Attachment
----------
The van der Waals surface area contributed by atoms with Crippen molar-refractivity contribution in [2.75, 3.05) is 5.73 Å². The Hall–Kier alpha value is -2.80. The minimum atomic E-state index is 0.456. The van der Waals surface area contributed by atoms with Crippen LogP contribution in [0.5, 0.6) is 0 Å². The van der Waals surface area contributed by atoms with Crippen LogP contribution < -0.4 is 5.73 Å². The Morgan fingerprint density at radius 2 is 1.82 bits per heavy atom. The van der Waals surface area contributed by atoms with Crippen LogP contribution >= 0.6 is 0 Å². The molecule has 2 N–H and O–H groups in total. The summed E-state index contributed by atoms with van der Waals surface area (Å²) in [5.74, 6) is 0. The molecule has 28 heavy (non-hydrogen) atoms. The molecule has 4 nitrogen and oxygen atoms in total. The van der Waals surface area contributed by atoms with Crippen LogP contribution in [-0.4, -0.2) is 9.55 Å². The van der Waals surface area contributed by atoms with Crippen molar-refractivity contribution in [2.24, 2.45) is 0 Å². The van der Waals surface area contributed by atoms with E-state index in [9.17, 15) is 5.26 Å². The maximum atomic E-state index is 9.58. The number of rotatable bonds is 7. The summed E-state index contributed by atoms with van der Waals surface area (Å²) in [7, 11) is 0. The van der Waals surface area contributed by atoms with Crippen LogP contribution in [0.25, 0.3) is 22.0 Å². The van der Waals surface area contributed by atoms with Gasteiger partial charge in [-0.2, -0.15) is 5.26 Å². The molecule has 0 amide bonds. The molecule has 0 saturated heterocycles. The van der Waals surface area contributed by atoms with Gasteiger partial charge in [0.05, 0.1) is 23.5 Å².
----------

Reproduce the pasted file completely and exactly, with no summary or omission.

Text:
The van der Waals surface area contributed by atoms with Crippen molar-refractivity contribution in [2.75, 3.05) is 5.73 Å². The Hall–Kier alpha value is -2.80. The minimum atomic E-state index is 0.456. The van der Waals surface area contributed by atoms with Crippen LogP contribution in [0.5, 0.6) is 0 Å². The van der Waals surface area contributed by atoms with Crippen LogP contribution < -0.4 is 5.73 Å². The Morgan fingerprint density at radius 2 is 1.82 bits per heavy atom. The van der Waals surface area contributed by atoms with Crippen LogP contribution >= 0.6 is 0 Å². The molecule has 2 N–H and O–H groups in total. The summed E-state index contributed by atoms with van der Waals surface area (Å²) in [5.74, 6) is 0. The molecule has 28 heavy (non-hydrogen) atoms. The molecule has 4 nitrogen and oxygen atoms in total. The van der Waals surface area contributed by atoms with Crippen LogP contribution in [-0.4, -0.2) is 9.55 Å². The van der Waals surface area contributed by atoms with Crippen molar-refractivity contribution in [2.24, 2.45) is 0 Å². The van der Waals surface area contributed by atoms with E-state index in [9.17, 15) is 5.26 Å². The maximum atomic E-state index is 9.58. The number of rotatable bonds is 7. The summed E-state index contributed by atoms with van der Waals surface area (Å²) in [7, 11) is 0. The van der Waals surface area contributed by atoms with Crippen LogP contribution in [0.25, 0.3) is 22.0 Å². The van der Waals surface area contributed by atoms with Gasteiger partial charge in [-0.2, -0.15) is 5.26 Å². The molecule has 0 amide bonds. The molecule has 0 saturated heterocycles. The van der Waals surface area contributed by atoms with Gasteiger partial charge in [0.05, 0.1) is 23.5 Å².